Living a long life is inextricably tied to the decisions people make. It is well understood that eating unhealthy foods and leading a sedentary lifestyle can hike the risk of developing a wide-range of life-threatening complications, such as obesity and heart disease. It is also increasingly understood that certain diets offer the best defence against these threats. Mounting evidence makes a strong case for following a vegan and vegetarian diet.
“Most of the difference in risk is probably caused by effects on cholesterol and blood pressure, and shows the important role of diet in the prevention of heart disease,” explained Dr Francesca Crowe, lead author of the study at the Cancer Epidemiology Unit, University of Oxford.
This is the largest study ever conducted in the UK comparing rates of heart disease between vegetarians and non-vegetarians.
The analysis looked at almost 45,000 volunteers from England and Scotland enrolled in the European Prospective Investigation into Cancer and Nutrition (EPIC)-Oxford study, of whom 34 per cent were vegetarian. Such a significant representation of vegetarians is rare in studies of this type, and allowed researchers to make more precise estimates of the relative risks between the two groups.
Professor Tim Key, co-author of the study and deputy director of the Cancer Epidemiology Unit, University of Oxford, said: “The results clearly show that the risk of heart disease in vegetarians is about a third lower than in comparable non-vegetarians.”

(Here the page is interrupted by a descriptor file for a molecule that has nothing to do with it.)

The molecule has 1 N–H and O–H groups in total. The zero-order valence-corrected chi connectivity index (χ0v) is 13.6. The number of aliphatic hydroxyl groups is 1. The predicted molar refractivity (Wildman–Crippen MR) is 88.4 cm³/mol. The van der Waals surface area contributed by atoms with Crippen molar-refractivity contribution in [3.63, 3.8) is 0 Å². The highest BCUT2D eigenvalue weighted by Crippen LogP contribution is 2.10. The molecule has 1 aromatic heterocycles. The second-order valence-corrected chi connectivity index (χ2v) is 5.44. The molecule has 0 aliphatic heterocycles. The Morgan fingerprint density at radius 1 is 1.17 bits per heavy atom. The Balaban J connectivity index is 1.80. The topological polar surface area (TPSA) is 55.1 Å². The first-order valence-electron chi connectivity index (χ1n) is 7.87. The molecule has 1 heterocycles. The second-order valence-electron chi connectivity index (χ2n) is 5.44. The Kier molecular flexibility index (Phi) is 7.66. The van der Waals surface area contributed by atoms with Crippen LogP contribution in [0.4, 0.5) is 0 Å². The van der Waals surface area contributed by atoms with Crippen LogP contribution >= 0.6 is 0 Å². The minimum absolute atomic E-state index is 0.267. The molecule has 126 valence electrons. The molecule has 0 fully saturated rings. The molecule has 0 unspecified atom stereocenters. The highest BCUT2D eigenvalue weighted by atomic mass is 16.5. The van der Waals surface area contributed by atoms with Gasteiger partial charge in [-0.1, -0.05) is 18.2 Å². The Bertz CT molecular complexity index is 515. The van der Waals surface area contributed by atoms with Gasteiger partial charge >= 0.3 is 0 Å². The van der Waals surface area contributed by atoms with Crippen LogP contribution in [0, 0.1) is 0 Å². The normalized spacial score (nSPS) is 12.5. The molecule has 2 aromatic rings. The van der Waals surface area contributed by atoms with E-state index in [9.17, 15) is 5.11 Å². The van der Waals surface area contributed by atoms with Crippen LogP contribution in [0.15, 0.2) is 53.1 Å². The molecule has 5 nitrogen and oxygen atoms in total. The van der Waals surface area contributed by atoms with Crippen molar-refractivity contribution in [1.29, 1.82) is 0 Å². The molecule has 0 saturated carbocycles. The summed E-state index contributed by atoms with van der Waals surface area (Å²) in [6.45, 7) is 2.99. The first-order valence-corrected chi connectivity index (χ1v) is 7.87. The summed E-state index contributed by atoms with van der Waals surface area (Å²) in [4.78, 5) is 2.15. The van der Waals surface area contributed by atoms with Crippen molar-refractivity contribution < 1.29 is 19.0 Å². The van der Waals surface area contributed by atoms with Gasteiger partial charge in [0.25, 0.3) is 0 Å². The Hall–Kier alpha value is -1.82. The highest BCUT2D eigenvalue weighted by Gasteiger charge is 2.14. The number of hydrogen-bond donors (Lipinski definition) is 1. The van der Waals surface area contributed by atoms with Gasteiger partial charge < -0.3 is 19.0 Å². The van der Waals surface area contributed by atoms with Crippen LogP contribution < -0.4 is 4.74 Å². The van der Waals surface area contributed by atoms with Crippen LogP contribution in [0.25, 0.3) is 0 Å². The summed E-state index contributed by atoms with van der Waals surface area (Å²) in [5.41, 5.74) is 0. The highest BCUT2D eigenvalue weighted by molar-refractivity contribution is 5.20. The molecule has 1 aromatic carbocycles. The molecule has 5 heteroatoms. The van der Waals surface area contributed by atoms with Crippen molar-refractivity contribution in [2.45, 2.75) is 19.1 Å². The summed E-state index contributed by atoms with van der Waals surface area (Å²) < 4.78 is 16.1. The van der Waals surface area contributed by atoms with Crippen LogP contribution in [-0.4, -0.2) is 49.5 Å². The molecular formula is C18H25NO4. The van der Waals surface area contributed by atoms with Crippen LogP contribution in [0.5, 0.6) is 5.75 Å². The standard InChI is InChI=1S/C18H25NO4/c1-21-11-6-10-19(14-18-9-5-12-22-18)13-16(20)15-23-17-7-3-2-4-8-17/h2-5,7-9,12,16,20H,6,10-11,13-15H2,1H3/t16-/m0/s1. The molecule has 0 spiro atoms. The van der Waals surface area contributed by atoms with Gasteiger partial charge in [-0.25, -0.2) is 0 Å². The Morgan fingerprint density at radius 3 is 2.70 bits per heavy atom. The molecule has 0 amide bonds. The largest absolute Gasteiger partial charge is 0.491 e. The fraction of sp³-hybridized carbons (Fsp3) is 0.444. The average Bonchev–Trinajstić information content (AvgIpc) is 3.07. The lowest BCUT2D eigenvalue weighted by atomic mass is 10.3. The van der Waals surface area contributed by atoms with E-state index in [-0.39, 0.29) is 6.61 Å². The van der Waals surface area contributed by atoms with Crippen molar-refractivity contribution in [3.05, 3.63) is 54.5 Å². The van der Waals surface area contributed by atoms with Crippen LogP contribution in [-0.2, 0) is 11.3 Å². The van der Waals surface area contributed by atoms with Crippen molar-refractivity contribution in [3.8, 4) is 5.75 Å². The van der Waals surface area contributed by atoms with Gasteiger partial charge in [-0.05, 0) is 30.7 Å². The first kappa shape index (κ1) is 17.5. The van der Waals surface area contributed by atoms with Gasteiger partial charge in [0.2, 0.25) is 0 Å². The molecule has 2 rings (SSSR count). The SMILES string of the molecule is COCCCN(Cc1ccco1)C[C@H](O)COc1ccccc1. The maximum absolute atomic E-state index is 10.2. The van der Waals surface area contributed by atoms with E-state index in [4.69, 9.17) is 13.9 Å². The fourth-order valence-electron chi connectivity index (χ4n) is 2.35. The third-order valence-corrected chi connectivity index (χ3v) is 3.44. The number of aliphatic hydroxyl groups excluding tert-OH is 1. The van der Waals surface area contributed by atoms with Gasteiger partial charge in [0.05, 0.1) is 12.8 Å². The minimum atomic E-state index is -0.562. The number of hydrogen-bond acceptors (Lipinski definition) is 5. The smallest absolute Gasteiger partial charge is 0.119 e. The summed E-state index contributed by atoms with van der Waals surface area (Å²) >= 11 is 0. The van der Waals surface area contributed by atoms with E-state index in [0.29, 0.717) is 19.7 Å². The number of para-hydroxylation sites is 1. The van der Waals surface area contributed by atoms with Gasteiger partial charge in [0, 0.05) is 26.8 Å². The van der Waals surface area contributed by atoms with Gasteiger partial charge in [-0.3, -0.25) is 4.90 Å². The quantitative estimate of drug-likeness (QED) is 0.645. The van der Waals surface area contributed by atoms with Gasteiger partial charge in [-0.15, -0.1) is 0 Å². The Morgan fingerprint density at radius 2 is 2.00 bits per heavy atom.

Another study suggests that following a vegan diet offers a robust defence against obesity – a major risk factor for a range of life-threatening complications.
According to findings published Journal of General Internal Medicine, people on a vegetarian diet, and especially those following a vegan one, see better results than dieters on other weight-reducing plans. In fact, they can lose around two kilograms more on the short term, said Ru-Yi Huang of E-Da Hospital in Taiwan after reviewing the results of twelve diet trials.
Huang’s review includes twelve randomised controlled trials, involving 1,151 dieters who followed a specific eating regime for between nine and 74 weeks.